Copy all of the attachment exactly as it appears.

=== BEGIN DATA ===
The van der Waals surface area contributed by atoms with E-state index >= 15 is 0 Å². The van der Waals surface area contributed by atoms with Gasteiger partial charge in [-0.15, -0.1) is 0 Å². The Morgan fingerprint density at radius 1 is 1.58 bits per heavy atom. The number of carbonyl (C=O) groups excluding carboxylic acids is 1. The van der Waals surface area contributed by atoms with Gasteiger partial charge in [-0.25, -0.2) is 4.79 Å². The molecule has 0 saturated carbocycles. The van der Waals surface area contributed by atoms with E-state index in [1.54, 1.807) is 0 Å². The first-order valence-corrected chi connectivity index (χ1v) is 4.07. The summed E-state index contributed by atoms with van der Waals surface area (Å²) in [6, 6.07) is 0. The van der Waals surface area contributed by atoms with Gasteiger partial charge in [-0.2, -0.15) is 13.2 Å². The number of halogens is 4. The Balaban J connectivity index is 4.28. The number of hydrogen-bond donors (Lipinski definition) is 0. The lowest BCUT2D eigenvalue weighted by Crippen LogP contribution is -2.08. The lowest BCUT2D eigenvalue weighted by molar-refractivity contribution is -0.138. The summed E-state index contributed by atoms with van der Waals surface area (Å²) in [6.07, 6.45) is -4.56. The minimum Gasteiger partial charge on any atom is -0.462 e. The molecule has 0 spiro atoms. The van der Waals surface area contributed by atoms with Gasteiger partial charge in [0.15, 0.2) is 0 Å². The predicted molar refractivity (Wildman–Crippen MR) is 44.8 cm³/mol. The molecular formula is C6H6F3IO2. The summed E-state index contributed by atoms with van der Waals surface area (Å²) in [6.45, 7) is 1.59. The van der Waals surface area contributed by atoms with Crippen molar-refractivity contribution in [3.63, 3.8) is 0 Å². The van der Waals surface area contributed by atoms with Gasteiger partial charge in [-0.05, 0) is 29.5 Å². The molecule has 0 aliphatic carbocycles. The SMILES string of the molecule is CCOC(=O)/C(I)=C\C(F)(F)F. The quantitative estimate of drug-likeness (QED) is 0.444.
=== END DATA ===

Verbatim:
The van der Waals surface area contributed by atoms with E-state index >= 15 is 0 Å². The van der Waals surface area contributed by atoms with Gasteiger partial charge in [-0.15, -0.1) is 0 Å². The Morgan fingerprint density at radius 1 is 1.58 bits per heavy atom. The number of carbonyl (C=O) groups excluding carboxylic acids is 1. The van der Waals surface area contributed by atoms with Gasteiger partial charge in [-0.25, -0.2) is 4.79 Å². The molecule has 0 saturated carbocycles. The van der Waals surface area contributed by atoms with E-state index in [1.54, 1.807) is 0 Å². The first-order valence-corrected chi connectivity index (χ1v) is 4.07. The summed E-state index contributed by atoms with van der Waals surface area (Å²) in [6, 6.07) is 0. The van der Waals surface area contributed by atoms with Gasteiger partial charge in [-0.2, -0.15) is 13.2 Å². The number of halogens is 4. The Balaban J connectivity index is 4.28. The number of hydrogen-bond donors (Lipinski definition) is 0. The lowest BCUT2D eigenvalue weighted by Crippen LogP contribution is -2.08. The lowest BCUT2D eigenvalue weighted by molar-refractivity contribution is -0.138. The summed E-state index contributed by atoms with van der Waals surface area (Å²) in [6.07, 6.45) is -4.56. The minimum Gasteiger partial charge on any atom is -0.462 e. The molecule has 0 spiro atoms. The van der Waals surface area contributed by atoms with Gasteiger partial charge in [0.15, 0.2) is 0 Å². The predicted molar refractivity (Wildman–Crippen MR) is 44.8 cm³/mol. The molecular formula is C6H6F3IO2. The summed E-state index contributed by atoms with van der Waals surface area (Å²) in [6.45, 7) is 1.59. The van der Waals surface area contributed by atoms with Crippen molar-refractivity contribution in [3.63, 3.8) is 0 Å². The van der Waals surface area contributed by atoms with Gasteiger partial charge in [-0.05, 0) is 29.5 Å². The molecule has 0 aliphatic carbocycles. The SMILES string of the molecule is CCOC(=O)/C(I)=C\C(F)(F)F. The quantitative estimate of drug-likeness (QED) is 0.444.